"We've certainly seen all the additions that the White Sox and the Indians have made with their clubs," Ryan said. "We feel like we match up with them quite well and that we are off to a good start to field a very competitive team this season."

Dedication: Before ending the night in Rochester, the group began the day quite early as the bus left the Metrodome around 7:30 a.m. The first public stop of the day for the caravan was at the Northfield Middle School, the first of many school visits. Unlike most of the visits to local schools, this one was slightly different -- this school was closed.

The school had a scheduled day off due to the end of the quarter so the stop at the school was made a public event for anyone who wanted to see the Twins. On a day in which kids could have had an excuse to stay away from their school, there was a surprisingly large crowd in attendance.

"I was wondering why they didn't have school and maybe I should have gone there when I was younger (laughs)," Mauer said. "We had a good showing there too. It was nice to see the fans come out so early on an off day."

Lunch time confusion Through the hard work of many people in the Twins front office staff, the caravan usually runs very smoothly but there are always those times when a mishap happens.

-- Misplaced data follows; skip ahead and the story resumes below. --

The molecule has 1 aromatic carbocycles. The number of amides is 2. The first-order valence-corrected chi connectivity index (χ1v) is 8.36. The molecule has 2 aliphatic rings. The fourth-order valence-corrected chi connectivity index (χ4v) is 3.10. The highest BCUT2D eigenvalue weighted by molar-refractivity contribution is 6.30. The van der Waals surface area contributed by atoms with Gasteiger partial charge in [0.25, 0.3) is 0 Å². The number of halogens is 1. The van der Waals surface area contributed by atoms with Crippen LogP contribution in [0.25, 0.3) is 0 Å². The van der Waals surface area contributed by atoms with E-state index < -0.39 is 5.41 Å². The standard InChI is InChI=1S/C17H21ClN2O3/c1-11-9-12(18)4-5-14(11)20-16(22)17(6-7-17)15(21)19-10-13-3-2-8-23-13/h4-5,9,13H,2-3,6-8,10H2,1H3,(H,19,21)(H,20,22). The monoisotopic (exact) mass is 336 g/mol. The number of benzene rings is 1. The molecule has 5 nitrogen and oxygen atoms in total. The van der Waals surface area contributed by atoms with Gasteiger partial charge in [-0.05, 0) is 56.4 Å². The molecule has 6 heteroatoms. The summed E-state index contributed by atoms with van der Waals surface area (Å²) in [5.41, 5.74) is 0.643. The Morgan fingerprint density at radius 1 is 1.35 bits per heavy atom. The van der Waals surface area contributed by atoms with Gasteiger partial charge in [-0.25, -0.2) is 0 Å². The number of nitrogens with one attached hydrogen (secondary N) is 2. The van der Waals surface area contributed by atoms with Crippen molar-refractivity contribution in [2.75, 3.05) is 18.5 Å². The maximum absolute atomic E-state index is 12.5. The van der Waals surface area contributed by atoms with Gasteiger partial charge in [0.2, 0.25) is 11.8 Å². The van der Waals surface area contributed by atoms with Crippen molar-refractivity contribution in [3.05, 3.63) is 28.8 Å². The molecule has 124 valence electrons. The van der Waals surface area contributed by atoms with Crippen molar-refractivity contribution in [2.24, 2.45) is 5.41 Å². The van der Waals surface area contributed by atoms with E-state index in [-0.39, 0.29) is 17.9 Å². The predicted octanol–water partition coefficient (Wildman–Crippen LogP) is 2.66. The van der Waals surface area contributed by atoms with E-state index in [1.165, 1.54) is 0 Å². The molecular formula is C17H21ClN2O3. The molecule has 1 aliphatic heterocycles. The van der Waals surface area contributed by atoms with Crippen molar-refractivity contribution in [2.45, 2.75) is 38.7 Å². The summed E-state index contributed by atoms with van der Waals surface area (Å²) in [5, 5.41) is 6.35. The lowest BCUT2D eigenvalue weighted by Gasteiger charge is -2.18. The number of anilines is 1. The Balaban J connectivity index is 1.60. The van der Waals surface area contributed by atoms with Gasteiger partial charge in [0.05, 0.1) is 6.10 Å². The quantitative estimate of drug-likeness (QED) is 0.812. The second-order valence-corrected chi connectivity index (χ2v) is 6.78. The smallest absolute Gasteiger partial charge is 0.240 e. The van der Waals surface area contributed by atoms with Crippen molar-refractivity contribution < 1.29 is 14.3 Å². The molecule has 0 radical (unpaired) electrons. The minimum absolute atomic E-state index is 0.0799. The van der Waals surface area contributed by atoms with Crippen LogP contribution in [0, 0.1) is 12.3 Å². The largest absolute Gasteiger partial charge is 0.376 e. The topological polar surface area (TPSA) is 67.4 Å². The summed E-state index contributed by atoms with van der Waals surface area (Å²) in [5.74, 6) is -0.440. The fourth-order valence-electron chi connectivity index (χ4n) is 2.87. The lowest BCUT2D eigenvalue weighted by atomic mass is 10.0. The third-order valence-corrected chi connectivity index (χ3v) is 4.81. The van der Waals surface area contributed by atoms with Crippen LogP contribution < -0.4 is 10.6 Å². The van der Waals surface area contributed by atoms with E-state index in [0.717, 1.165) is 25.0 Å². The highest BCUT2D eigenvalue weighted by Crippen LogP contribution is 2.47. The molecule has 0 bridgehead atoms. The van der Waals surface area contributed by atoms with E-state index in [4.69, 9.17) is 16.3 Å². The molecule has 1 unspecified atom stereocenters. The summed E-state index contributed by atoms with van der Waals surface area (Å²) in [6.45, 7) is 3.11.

One such mistake occurred for the Twins lunch on Monday afternoon in Austin, Minn. A break for lunch was accidentally posted on the Twins' Web site and named a local spot in town, Tolly's, as the place that would host the caravan.

The team had only written down the stop as a potential lunch spot and had no formal event plan, which was a bit of a problem since the location for the lunch wasn't even open on Monday afternoon. But when the owner of the restaurant, Dave Tollefson, heard about the team's intent to dine at the popular, local eatery he opened it up just for the team.

Having a homemade meal cooked for them was just one of the benefits. The eatery also had a room near the bar that was filled with sports memorabilia including a signed picture of Oliva himself. It was a great stop for the busy caravan and a highlight of the day for many on the trip including Oliva.

"That is special," Oliva said. "I can't believe they would do something like that. Those people go way back to the old days as baseball fans. We saw a lot of the pictures on the wall and those people are the real deal as fans. And the food was unbelievable with the wife making all the desserts and everything. That was the top of the line right there."

Spam I am: One of the last events of the day took place at the Hormel Plant in Austin. Hormel has long been one of the sponsors of the Twins and with the team in town to visit a local school, the group had the team stop by for a quick visit and autograph session with some of the employees.

As part of the visit, each of the four members of the caravan was given a goodie-box with various products such as a SPAM T-shirt and their own supply of SPAM. The players appreciated the generosity of the group and were excited to take something home but Silva was hoping that on his next trip to the plant, he would get to see more of an inside look.

"I wanted to learn more about the plant but we don't have time for that," Silva said. "Next time I hope we have a little bit more time so we can learn about how they make that stuff."

Kelly Thesier is a reporter for This story was not subject to the approval of Major League Baseball or its clubs.